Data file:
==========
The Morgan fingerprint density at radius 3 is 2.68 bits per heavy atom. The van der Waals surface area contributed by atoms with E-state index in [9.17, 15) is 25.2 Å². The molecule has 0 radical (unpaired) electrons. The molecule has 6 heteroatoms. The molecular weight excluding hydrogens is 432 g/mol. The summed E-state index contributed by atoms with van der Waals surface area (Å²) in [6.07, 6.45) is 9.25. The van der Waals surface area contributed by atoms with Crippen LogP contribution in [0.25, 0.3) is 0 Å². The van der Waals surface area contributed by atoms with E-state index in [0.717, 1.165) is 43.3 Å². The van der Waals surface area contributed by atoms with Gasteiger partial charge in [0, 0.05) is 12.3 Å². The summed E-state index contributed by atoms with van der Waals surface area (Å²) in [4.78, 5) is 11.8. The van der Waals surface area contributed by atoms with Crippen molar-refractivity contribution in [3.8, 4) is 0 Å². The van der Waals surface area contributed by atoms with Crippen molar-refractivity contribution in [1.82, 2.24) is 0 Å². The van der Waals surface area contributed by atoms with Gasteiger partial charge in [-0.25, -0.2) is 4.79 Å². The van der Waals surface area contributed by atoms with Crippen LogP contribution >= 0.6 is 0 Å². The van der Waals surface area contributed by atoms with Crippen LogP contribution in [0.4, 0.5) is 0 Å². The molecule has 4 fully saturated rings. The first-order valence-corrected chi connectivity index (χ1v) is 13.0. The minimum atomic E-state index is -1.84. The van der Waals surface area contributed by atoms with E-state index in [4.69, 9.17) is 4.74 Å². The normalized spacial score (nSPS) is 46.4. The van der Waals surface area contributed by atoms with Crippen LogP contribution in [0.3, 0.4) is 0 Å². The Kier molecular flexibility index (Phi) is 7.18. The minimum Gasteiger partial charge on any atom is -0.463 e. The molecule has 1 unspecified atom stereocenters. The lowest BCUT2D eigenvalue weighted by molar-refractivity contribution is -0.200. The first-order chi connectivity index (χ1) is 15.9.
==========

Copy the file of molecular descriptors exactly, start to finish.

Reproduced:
The Morgan fingerprint density at radius 3 is 2.68 bits per heavy atom. The van der Waals surface area contributed by atoms with E-state index in [9.17, 15) is 25.2 Å². The molecule has 0 radical (unpaired) electrons. The molecule has 6 heteroatoms. The molecular weight excluding hydrogens is 432 g/mol. The summed E-state index contributed by atoms with van der Waals surface area (Å²) in [6.07, 6.45) is 9.25. The van der Waals surface area contributed by atoms with Crippen LogP contribution in [0.25, 0.3) is 0 Å². The van der Waals surface area contributed by atoms with E-state index in [0.717, 1.165) is 43.3 Å². The van der Waals surface area contributed by atoms with Gasteiger partial charge in [0, 0.05) is 12.3 Å². The summed E-state index contributed by atoms with van der Waals surface area (Å²) in [4.78, 5) is 11.8. The van der Waals surface area contributed by atoms with Crippen molar-refractivity contribution in [3.8, 4) is 0 Å². The van der Waals surface area contributed by atoms with Crippen molar-refractivity contribution in [1.82, 2.24) is 0 Å². The van der Waals surface area contributed by atoms with Gasteiger partial charge in [-0.25, -0.2) is 4.79 Å². The van der Waals surface area contributed by atoms with Crippen LogP contribution >= 0.6 is 0 Å². The van der Waals surface area contributed by atoms with Crippen LogP contribution in [0.4, 0.5) is 0 Å². The molecule has 4 fully saturated rings. The first-order valence-corrected chi connectivity index (χ1v) is 13.0. The minimum atomic E-state index is -1.84. The van der Waals surface area contributed by atoms with E-state index in [4.69, 9.17) is 4.74 Å². The normalized spacial score (nSPS) is 46.4. The van der Waals surface area contributed by atoms with Crippen LogP contribution in [0.3, 0.4) is 0 Å². The Kier molecular flexibility index (Phi) is 7.18. The minimum Gasteiger partial charge on any atom is -0.463 e. The molecule has 1 unspecified atom stereocenters. The lowest BCUT2D eigenvalue weighted by molar-refractivity contribution is -0.200. The first-order chi connectivity index (χ1) is 15.9.